and family life-all are deeply woven into the fabric of Western,
      particularly American, life. Yet these preoccupations are complicated
      and often ambivalent.

      Despite our present secularity, Christianity still occupies a central
      place in Western culture and experience, and Jews occupy a central
      place in the Christian narrative, so it is no surprise that Jews and
      Jewish concerns receive a lot of attention. But Christian attitudes
      towards Jews are themselves complex and contradictory: Jesus was born
      a Jew and died a Jew, and yet, traditionally, His teachings supersede
      those of Judaism. Jesus lived amongst Jews, His message was shaped by
      Jews yet He was rejected by Jews and, it has been widely believed,
      died at the behest of Jews. So, for many Christians, Jews are both
      the people of God and the people who rejected God, and are objects of
      both great veneration and great loathing. This ambivalence is
      reflected in the secular world too where Jews are widely admired for
      their history and traditions and for their creativity and success yet
      are also held in some suspicion and dislike for their exclusivity and
      supposed feelings of 'specialness'. Jews seem either loved or hated
      and, now since the Holocaust, publicly at least, they seem loved or
      at least if not loved, then certainly, indulged.


      IS JEWISH SUFFERING UNIQUE?

      The establishment of the state of Israel in May 1948, coming just
      three years after the liberation of Auschwitz in January 1945, marks,
      for Jews, the transition from enslavement to empowerment. This
      empowerment of Jews took place not only with the establishment of
      Israel, but also continuously, from the mass emigration of Jews to
      the West in the late nineteenth and early twentieth centuries, to the
      present day. Today in the West Jews enjoy unparalleled political,
      economic and social power and influence. Jews are represented way
      beyond their numbers in the upper echelons of all areas of public and
      professional life-politics, academia, the arts, the media and
      business. But even more than the political and economic power which
      Jews possess, is the social power. Jews have a moral prestige derived
      from their history and traditions as a chosen and as a suffering
      people. In these more secular times, however, especially since the
      Holocaust, it is as a suffering people that Jews occupy their special
      place in Western culture.

      That Jews have suffered is undeniable. But acknowledgement of this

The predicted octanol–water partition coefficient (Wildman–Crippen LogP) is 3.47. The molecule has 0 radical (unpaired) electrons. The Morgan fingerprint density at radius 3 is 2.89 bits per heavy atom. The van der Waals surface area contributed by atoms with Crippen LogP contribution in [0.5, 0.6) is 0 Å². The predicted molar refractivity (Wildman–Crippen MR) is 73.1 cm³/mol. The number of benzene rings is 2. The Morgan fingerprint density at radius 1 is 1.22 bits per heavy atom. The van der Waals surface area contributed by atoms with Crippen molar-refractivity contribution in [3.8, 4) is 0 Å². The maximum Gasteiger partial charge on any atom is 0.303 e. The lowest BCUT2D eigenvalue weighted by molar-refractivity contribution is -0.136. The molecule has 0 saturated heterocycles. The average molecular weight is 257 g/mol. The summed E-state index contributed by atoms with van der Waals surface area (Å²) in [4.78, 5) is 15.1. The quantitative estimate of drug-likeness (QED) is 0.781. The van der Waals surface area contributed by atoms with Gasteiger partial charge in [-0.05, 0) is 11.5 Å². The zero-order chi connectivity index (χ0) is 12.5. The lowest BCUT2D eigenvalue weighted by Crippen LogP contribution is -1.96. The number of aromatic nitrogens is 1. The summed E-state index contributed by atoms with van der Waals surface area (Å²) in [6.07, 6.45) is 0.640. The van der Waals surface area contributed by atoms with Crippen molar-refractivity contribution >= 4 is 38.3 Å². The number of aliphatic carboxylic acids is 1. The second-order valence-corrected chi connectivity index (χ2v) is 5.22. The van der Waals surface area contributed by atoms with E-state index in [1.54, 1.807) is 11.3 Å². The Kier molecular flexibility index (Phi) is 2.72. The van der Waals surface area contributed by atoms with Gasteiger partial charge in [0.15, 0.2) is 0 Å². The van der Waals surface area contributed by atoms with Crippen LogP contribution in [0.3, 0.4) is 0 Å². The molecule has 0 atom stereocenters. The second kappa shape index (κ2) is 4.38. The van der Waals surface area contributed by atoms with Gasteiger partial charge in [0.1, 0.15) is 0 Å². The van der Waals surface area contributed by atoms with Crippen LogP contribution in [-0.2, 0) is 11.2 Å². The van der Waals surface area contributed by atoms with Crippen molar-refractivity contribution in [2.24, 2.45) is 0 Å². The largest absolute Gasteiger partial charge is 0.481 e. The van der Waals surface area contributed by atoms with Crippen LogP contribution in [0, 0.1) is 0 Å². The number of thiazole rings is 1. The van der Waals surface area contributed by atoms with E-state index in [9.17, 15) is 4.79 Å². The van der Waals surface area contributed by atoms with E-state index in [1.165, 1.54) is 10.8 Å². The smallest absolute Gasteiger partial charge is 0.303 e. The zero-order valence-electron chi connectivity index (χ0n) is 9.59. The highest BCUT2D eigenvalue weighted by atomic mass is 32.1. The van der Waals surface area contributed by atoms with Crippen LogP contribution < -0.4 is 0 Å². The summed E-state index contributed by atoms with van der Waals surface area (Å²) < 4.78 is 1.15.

suffering is rarely enough. Jews and others have demanded that not
      only should Jewish suffering be acknowledged but that it also be
      accorded special status. Jewish suffering is rarely measured against
      the sufferings of other groups. Blacks, women, children, gays,
      workers, peasants, minorities of all kinds, all have suffered, but
      none as much as Jews. Protestants at the hands of Catholics,
      Catholics at the hands of Protestants, pagans and heretics, all have
      suffered religious persecution, but none as relentlessly as Jews.
      Indians, Armenians, Gypsies and Aborigines, all have been targeted
      for elimination, but none as murderously and as premeditatedly as
      Jews.

      Jewish suffering is held to be mysterious and beyond explanation.
      Context is rarely examined. The place and role of Jews in society -
      their historical relationships with Church and state, landlords and
      peasantry - is hardly ever subject to scrutiny, and, whilst non-Jewish
      attitudes to Jews are the subject of intense interest, Jewish
      attitudes to non-Jews are rarely mentioned. Attempts to confront
      these issues are met with suspicion, and sometimes hostility, because
      of a fear that explanation may lead to rationalization, which may
      lead to exculpation, and then even to justification.

      The stakes in this already fraught game have been raised so much
      higher by the Holocaust. Is the Holocaust "The ultimate mystery,
      never to be comprehended or transmitted" as Elie Wiesel would have us
      believe? Are attempts to question the Holocaust narrative just a
      cover for denial or even justification? Was Jewish suffering in the
      Holocaust greater and of more significance than that of anyone else?
      Were the three million Polish Jews who died at the hands of the Nazis
      more important than the three million Polish non-Jews who also died?
      Twenty million black Africans, a million Ibos, a million Kampucheans,
      Armenians, Aborigines, all have perished in genocides, but none as
      meaningfully as the six million Jews slaughtered in the only genocide